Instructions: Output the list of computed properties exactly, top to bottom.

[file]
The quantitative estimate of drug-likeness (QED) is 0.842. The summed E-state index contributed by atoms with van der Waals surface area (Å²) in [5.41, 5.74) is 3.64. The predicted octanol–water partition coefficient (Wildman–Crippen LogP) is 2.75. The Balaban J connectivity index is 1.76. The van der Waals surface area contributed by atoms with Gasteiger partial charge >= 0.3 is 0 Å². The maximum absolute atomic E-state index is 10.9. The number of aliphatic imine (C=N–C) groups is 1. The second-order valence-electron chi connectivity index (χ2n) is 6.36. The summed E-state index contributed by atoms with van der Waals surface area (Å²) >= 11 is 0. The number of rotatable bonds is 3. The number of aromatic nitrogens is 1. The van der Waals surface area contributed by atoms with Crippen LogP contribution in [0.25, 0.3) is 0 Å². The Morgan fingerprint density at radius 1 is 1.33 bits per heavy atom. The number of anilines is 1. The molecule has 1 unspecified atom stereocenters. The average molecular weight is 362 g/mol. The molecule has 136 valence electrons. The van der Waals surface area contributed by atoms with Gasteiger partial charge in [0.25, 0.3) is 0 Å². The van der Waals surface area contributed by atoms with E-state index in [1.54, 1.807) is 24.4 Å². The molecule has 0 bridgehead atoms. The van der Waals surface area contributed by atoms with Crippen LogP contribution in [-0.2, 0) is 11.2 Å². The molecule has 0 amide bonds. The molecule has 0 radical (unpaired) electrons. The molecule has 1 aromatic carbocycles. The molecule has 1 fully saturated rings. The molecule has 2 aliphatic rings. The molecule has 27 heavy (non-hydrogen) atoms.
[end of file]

The quantitative estimate of drug-likeness (QED) is 0.842. The summed E-state index contributed by atoms with van der Waals surface area (Å²) in [5.41, 5.74) is 3.64. The predicted octanol–water partition coefficient (Wildman–Crippen LogP) is 2.75. The Balaban J connectivity index is 1.76. The van der Waals surface area contributed by atoms with Gasteiger partial charge >= 0.3 is 0 Å². The maximum absolute atomic E-state index is 10.9. The number of aliphatic imine (C=N–C) groups is 1. The second-order valence-electron chi connectivity index (χ2n) is 6.36. The summed E-state index contributed by atoms with van der Waals surface area (Å²) >= 11 is 0. The number of rotatable bonds is 3. The number of aromatic nitrogens is 1. The van der Waals surface area contributed by atoms with Crippen LogP contribution in [0.25, 0.3) is 0 Å². The Morgan fingerprint density at radius 1 is 1.33 bits per heavy atom. The number of anilines is 1. The molecule has 1 unspecified atom stereocenters. The average molecular weight is 362 g/mol. The molecule has 136 valence electrons. The van der Waals surface area contributed by atoms with Gasteiger partial charge in [0.25, 0.3) is 0 Å². The van der Waals surface area contributed by atoms with E-state index in [1.54, 1.807) is 24.4 Å². The molecule has 0 bridgehead atoms. The van der Waals surface area contributed by atoms with Crippen LogP contribution in [-0.2, 0) is 11.2 Å². The molecule has 0 amide bonds. The molecule has 0 radical (unpaired) electrons. The molecule has 1 aromatic carbocycles. The molecule has 1 fully saturated rings. The molecule has 2 aliphatic rings. The molecule has 27 heavy (non-hydrogen) atoms.